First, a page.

GOOD

Street Artists Transform Community Devastated by Violence Into a Colorful, City-Wide Mural

Drugs and gangs were destroying the Mexican city of Palmitas. So the government decided to fight back—with paint.

El Chapo’s escape might have been a great source of Tweetable entertainment for many Americans, but the country of Mexico continues to struggle with violence. Over 60,000 people, many of them young people, have died due to drug-related violence in just the last decade alone. That’s why the Mexican government recently came up with a small and imaginative solution. In the city of Palmitas, the government hired local street artists “Germen Crew” to repaint 209 houses—that’s 20,000 square meters of façade—and turn an entire town into a big, beautiful, rainbow mural.

Keep Reading
Articles

A Graffiti Art Revolution Brings Life to the World’s Deadliest City

In San Pedro Sula, Honduras, graffiti artists and activists are reclaiming their beleaguered home through the power of design.

Artist Rei Blinky is part of a new movement taking back the streets of San Pedro Sula. Image courtesy of the artist.

It’s a popular lament that graffiti artists face dangers from possible arrest to street harassment and muggings, but what about death? Recently, freelance writer Nathaniel Janowitz of Hyperallergic traveled to San Pedro Sula, Honduras, ranked the world’s deadliest city for the fourth year in a row, to shadow a collective of graffiti artists and activists as they tried to reclaim their hometown through design. The medium-sized metropolis of less than 500,000 has a staggering homicide rate of 171 per 100,000 residents—that’s three to four murders per day—which has created a climate of fear few are brave enough to challenge. “Most houses are surrounded by walls with barbwire fences,” says Janowitz. “Locals rarely linger outdoors, and the people you do see standing outside are usually security guards holding shotguns and automatic weapons protecting businesses 24 hours a day, 7 days a week.” In an ironic twist, graffiti artists frequently call the police in advance of their tagging to help secure protection against local gangs, many of whom associate graffiti with turf wars. “It’s difficult for street artists; the risks from the Maras are high,” said Baruch, a San Pedrano street artist, in reference to one of the area’s most feared gangs.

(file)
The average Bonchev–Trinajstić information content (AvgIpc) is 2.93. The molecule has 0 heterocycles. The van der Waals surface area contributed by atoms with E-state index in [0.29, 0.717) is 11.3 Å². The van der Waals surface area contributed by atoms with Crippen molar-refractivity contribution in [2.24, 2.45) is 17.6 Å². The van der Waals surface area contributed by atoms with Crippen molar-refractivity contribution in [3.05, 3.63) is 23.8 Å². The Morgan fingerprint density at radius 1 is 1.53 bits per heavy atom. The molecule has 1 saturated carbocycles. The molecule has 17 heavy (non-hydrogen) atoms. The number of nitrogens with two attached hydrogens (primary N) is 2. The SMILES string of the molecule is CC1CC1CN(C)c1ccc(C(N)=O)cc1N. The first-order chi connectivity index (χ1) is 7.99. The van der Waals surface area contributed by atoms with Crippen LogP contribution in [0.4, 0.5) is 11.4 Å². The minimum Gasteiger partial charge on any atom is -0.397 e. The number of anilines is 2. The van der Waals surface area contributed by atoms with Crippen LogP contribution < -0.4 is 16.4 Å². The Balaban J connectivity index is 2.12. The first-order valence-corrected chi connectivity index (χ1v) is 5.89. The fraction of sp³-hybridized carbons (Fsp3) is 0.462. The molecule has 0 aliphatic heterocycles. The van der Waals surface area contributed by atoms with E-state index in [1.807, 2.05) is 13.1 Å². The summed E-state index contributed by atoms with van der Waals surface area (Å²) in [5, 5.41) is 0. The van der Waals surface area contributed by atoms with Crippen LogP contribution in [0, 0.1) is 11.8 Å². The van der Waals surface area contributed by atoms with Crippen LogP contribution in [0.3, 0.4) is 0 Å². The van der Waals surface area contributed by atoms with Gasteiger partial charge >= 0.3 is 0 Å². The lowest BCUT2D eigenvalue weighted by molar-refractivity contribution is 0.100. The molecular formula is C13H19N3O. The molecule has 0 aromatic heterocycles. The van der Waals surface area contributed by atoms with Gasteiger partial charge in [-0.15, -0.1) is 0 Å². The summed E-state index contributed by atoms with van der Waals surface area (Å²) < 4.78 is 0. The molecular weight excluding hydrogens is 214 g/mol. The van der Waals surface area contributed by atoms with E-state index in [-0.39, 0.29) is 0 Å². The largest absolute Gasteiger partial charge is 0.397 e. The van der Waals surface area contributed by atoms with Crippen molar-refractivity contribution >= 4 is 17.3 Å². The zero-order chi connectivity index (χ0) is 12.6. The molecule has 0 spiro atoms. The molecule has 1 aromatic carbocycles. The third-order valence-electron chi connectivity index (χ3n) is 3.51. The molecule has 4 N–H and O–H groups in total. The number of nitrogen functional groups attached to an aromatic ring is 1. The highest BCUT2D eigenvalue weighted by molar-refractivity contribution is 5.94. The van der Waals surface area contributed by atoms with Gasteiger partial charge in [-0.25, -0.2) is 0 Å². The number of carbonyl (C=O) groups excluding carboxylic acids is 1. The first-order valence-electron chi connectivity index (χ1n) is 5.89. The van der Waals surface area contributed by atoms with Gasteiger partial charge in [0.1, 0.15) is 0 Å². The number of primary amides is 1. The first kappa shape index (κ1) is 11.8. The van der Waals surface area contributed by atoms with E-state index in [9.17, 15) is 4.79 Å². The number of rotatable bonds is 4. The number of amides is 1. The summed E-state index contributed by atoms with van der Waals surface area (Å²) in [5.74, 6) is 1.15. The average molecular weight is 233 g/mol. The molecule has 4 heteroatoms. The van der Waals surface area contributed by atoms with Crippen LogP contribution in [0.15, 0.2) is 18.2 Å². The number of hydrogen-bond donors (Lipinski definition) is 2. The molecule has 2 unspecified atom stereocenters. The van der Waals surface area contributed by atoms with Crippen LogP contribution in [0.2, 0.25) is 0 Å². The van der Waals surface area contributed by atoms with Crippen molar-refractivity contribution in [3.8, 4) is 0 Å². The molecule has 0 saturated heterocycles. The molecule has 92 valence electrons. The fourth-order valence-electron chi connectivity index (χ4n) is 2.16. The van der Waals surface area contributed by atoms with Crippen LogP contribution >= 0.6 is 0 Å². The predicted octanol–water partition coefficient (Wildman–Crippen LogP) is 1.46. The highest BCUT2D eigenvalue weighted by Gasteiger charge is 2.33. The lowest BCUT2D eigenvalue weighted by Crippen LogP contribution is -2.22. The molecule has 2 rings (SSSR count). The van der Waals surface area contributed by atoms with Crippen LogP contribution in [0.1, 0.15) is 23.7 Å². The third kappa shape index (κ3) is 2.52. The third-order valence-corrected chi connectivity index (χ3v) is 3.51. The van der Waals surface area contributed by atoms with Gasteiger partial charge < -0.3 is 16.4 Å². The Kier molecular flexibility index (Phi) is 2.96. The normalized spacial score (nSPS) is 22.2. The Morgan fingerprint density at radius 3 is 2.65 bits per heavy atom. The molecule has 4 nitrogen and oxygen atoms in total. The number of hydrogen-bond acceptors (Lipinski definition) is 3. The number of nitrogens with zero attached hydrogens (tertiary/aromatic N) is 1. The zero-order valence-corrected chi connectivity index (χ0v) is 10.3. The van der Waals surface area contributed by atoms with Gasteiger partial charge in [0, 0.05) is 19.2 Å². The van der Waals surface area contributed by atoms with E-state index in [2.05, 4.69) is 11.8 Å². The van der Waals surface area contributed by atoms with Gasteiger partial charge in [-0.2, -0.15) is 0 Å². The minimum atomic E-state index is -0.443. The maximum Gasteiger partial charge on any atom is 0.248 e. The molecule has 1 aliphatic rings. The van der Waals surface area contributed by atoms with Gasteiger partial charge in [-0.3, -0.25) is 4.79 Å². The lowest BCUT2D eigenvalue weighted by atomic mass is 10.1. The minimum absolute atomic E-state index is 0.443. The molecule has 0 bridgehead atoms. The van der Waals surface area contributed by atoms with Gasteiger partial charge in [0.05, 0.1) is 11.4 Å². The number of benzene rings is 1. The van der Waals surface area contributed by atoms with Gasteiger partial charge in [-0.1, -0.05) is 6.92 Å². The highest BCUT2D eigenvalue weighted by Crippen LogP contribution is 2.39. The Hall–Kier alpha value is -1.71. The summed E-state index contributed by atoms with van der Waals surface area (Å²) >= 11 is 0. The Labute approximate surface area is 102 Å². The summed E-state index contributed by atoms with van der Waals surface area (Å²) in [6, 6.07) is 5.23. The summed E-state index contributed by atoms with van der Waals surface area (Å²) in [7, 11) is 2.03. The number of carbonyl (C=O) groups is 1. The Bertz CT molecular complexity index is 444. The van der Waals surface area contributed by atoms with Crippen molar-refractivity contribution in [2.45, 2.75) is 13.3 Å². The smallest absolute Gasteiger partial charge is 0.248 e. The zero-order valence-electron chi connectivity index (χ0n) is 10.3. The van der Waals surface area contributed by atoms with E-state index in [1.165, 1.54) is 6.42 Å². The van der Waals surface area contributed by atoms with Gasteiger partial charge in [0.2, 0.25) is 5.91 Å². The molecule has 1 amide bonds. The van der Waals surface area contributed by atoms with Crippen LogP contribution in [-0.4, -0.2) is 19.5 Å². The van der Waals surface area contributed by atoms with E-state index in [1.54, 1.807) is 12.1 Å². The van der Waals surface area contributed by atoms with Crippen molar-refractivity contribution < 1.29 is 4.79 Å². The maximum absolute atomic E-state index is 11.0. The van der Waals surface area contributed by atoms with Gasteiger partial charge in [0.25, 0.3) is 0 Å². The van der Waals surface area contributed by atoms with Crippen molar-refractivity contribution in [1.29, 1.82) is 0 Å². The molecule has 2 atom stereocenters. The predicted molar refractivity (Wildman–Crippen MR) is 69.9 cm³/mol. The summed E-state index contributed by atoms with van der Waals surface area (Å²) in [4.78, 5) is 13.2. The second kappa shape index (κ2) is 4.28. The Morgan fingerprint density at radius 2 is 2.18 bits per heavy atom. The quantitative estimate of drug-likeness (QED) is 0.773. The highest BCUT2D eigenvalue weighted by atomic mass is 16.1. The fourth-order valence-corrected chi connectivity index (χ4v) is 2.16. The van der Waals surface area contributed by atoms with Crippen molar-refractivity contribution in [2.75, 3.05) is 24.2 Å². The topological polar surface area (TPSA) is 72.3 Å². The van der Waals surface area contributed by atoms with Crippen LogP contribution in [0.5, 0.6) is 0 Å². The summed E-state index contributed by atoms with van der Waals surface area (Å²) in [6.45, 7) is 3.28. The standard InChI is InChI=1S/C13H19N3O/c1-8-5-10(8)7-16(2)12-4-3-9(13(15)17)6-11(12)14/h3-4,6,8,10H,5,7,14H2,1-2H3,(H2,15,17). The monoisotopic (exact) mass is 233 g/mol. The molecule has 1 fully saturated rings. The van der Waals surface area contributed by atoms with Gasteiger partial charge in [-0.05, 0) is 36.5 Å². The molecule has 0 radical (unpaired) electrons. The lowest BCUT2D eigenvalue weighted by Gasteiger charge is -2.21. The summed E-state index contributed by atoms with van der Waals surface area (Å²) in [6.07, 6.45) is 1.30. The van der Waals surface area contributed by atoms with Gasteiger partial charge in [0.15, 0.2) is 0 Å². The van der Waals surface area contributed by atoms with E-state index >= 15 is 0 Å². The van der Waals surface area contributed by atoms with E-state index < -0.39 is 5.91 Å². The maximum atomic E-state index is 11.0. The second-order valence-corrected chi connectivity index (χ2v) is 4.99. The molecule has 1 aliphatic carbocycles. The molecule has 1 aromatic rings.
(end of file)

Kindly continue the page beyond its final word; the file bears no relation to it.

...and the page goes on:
Keep Reading
Articles

Roving Gang of Grannies Tag Blighted Buildings With Amazing Graffiti

After learning the finer points of spray paint art, these grandmothers took to the streets to show off their newfound skills.

Say the word “Grandma,” and you’re probably not going to think street art. While traditions vary by culture, the art form hasn’t been historically embraced by the grandma community, but some artists want to change that. So Lata 65, a group of Portuguese artists, decided to organize a team of volunteers to teach senior citizen women how to make their own street art.

Keep Reading
Articles

Fabian Williams Captures Atlanta’s Friction and Soul

There’s something bubbling in Atlanta.

There’s something bubbling in Atlanta. The music scene is on fire, it seems like more films are being made there than in Hollywood, and there’s a burgeoning arts scene tied into everything. The reason behind that, says artist Fabian Williams, is that Atlanta’s artist community is supportive and open. “Artists definitely cross-pollinate,” says Williams on a phone call from the studio in the basement of his home. “The graffiti muralists mess with the tattoo artists; the tattoo artists mess with the fine artists; the fine artists mess with the muralists; the photographers get down with everybody. There’re really no restrictions. I think that’s what you need for a healthy, robust art community.

Williams has seen the city grow up since he moved back from a brief period in Los Angeles, where he honed many of the skills he employs today as an artist. “I went out to Los Angeles because I got hired to be an illustrator, and then I just got lonely and came back to Atlanta,” he says with a laugh. “I live in Decatur. It’s a ‘gray neighborhood,’ which means it’s black and white. It’s convenient, because I’m 20 minutes from anywhere.”

Keep Reading
Articles